Can a person (coach?) help a first-time seller through the process? It would help to know the next steps, etcetera. The content is good, but it would be helpful to have a human to help us push through the process.

We agree! offers a service layer for sellers needing a little bit of extra help and coaching through the acquisition process. It's currently reserved for the larger businesses as the deals are more complex at that stage. 

Get started by completing and submitting your listing. Our team will reach out once you're at that stage and offer you any guidance you need.

In what scenarios do acquisitions fail? Do you have any examples/stories?

Acquisitions can fail for various reasons. Here are some common scenarios where acquisitions may fail:
1. Financial Issues: If the buyer or seller experiences financial difficulties that prevent them from funding the deal, it can lead to the failure of the acquisition. For example, if the buyer is unable to secure the necessary financing or if the seller's financial situation deteriorates during the negotiation process.
2. Integration Challenges: When the buyer fails to plan and execute a smooth integration of the acquired business into their existing operations, it can lead to failure. Ignoring company cultural differences, forcing integration without considering employee dynamics, or underestimating the complexities of merging systems and processes can all contribute to integration challenges.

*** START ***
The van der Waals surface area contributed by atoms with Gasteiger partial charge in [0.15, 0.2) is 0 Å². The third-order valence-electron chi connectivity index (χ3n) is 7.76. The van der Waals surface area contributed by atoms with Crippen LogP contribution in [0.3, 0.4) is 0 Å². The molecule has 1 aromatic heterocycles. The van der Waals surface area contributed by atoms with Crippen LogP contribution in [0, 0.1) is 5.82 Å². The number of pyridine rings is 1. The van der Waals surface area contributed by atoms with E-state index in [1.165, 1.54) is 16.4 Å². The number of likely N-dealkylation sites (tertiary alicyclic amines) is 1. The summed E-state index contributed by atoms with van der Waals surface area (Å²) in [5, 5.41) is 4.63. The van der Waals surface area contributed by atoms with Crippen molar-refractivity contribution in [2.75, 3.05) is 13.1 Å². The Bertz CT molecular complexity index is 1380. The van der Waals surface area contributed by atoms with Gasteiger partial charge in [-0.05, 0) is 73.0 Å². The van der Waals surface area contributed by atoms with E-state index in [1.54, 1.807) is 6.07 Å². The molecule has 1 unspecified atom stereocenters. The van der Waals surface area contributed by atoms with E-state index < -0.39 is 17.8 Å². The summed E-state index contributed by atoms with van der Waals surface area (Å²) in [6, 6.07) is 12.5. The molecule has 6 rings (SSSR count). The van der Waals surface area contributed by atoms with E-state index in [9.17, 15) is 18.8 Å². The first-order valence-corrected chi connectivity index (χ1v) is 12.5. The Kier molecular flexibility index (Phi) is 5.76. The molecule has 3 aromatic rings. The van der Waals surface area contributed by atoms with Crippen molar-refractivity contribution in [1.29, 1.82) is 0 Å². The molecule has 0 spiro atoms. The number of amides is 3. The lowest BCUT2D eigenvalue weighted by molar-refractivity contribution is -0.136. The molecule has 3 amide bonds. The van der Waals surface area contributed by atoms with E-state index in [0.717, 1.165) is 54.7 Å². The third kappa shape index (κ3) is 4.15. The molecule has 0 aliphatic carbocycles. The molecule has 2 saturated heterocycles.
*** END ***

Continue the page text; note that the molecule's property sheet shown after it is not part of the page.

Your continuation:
3. Misaligned Expectations: If the buyer and seller have significantly different expectations regarding the terms of the deal, it can lead to a breakdown in negotiations and ultimately result in the failure of the acquisition. Misalignment can occur in areas such as valuation, post-acquisition roles, or strategic direction.
4. Legal or Regulatory Issues: Discovering financial or legal issues during the due diligence process can be a deal-breaker. Unresolved legal disputes, compliance issues, or undisclosed liabilities can erode trust and confidence, leading to the failure of the acquisition.
5. Lack of Cooperation: If the buyer and seller fail to cooperate effectively during the post-acquisition transition, it can hinder the integration process and ultimately lead to the failure of the deal. Lack of cooperation can manifest in resistance to change, conflicting priorities, or failure to align on key decisions.
It's important to note that these scenarios are not exhaustive, and each acquisition has its unique challenges and circumstances. Successful acquisitions require careful planning, effective communication, and a thorough understanding of the risks involved. By addressing potential pitfalls and proactively managing challenges, buyers can increase their chances of a successful acquisition.